There are several methods of seismic analysis that can be used depending on the type and technique of analysis. Some of the common methods are:



  • Equivalent static analysis: This method uses a set of equivalent static forces based on a percentage of the structure or geo-structure weight and a lateral force distribution factor. This method is simple and conservative, but it may not capture higher modes of vibration and irregularities.



  • Response spectrum analysis: This method uses a response spectrum curve that represents the maximum response of a single-degree-of-freedom system with different natural frequencies under a given ground motion. This method can capture higher modes of vibration and irregularities, but it may not capture nonlinear behavior and phase information.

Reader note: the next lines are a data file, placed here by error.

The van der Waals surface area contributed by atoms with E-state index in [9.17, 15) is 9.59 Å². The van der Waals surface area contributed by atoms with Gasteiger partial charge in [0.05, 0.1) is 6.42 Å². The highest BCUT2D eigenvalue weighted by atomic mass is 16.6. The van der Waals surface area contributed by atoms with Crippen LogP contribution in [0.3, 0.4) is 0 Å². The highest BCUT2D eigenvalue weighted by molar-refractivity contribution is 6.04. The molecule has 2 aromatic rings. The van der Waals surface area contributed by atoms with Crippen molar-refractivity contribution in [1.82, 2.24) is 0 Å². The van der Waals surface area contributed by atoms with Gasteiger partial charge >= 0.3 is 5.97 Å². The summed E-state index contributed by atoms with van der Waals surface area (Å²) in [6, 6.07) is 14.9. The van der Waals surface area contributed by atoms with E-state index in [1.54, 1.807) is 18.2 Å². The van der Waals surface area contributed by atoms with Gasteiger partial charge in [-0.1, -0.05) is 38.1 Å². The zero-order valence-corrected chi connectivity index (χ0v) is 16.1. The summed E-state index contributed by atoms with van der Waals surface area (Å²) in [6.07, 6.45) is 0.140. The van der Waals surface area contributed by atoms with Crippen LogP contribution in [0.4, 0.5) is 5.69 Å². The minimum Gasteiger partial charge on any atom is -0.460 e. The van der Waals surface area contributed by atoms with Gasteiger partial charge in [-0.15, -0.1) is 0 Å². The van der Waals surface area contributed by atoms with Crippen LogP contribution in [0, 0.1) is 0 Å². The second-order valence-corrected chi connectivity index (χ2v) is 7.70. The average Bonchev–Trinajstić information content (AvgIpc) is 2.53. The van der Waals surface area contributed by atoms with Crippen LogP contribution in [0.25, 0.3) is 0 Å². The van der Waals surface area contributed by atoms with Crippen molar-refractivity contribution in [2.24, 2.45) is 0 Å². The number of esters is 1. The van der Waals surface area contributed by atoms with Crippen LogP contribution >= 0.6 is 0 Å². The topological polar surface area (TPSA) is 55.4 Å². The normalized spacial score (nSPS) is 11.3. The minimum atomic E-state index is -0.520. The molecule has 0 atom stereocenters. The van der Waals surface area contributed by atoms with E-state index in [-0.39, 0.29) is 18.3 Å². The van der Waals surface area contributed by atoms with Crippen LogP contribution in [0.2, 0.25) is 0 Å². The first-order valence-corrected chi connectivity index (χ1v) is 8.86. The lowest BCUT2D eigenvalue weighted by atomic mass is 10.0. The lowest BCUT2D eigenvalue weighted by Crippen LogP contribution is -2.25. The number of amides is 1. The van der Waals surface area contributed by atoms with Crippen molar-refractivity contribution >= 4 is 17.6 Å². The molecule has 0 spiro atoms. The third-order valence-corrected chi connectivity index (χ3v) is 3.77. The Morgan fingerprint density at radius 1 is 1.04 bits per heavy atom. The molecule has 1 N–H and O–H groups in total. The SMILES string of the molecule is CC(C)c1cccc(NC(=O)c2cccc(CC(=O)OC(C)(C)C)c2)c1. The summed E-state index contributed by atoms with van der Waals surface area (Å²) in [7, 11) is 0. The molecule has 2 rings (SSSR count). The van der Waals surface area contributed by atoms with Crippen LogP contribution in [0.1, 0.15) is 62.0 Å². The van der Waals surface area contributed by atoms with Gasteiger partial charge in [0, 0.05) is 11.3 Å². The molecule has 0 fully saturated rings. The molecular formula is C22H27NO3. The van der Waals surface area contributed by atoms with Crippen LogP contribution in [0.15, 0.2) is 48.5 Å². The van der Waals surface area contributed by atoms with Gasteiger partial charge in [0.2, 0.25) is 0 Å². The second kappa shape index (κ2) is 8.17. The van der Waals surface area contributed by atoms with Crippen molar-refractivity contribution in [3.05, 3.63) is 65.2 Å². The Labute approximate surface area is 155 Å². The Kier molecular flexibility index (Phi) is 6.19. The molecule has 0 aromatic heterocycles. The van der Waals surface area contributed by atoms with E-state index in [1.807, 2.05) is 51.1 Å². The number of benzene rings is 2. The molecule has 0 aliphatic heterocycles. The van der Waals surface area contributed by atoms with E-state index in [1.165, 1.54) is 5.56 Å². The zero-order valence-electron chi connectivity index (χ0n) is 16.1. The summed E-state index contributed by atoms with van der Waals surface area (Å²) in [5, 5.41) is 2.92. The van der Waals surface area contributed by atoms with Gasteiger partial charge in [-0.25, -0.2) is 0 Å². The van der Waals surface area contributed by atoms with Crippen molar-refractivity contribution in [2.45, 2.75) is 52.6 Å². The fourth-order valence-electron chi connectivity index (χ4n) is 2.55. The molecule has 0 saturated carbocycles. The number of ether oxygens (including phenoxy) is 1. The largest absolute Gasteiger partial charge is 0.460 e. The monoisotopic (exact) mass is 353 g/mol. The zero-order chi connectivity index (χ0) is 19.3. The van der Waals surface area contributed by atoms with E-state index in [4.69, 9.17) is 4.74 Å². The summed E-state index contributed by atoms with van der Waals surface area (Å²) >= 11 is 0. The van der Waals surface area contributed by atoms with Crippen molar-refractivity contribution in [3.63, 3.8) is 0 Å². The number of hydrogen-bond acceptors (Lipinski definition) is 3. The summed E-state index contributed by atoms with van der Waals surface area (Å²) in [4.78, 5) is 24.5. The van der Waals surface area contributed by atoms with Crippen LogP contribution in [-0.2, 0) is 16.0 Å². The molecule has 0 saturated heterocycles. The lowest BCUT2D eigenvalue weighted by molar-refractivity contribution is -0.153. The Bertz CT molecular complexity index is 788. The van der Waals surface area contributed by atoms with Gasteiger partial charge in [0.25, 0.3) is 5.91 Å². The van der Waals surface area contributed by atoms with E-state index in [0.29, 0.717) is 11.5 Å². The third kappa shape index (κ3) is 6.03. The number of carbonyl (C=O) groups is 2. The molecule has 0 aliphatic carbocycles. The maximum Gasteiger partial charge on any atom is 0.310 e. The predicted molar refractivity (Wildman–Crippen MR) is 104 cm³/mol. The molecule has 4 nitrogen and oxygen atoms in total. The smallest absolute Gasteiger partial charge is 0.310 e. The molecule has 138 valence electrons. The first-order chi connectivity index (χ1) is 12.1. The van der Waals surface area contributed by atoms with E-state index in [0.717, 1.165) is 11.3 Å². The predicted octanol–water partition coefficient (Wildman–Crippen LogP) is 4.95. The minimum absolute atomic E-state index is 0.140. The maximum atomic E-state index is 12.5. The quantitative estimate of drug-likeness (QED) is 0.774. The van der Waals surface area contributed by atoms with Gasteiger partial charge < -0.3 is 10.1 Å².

• Time history analysis: This method uses a time history record that represents the actual or synthetic ground motion at a given location. This method can capture nonlinear behavior and phase information, but it may require a large number of time steps and ground motion records.



  • Pushover analysis: This method uses a series of incremental static forces that increase until the structure or geo-structure reaches its ultimate capacity. This method can capture nonlinear behavior and damage accumulation, but it may not capture dynamic effects and multiple load patterns.



The 2015 IBC requires dynamic seismic analysis for structures that are classified as Seismic Design Category D, E, or F, or that have irregularities in plan or elevation. The 2015 IBC also allows static seismic analysis for structures that are classified as Seismic Design Category A, B, or C, or that have regularity in plan and elevation. The 2015 IBC provides some guidance and references for applying different methods of seismic analysis in accordance with ASCE 7-10.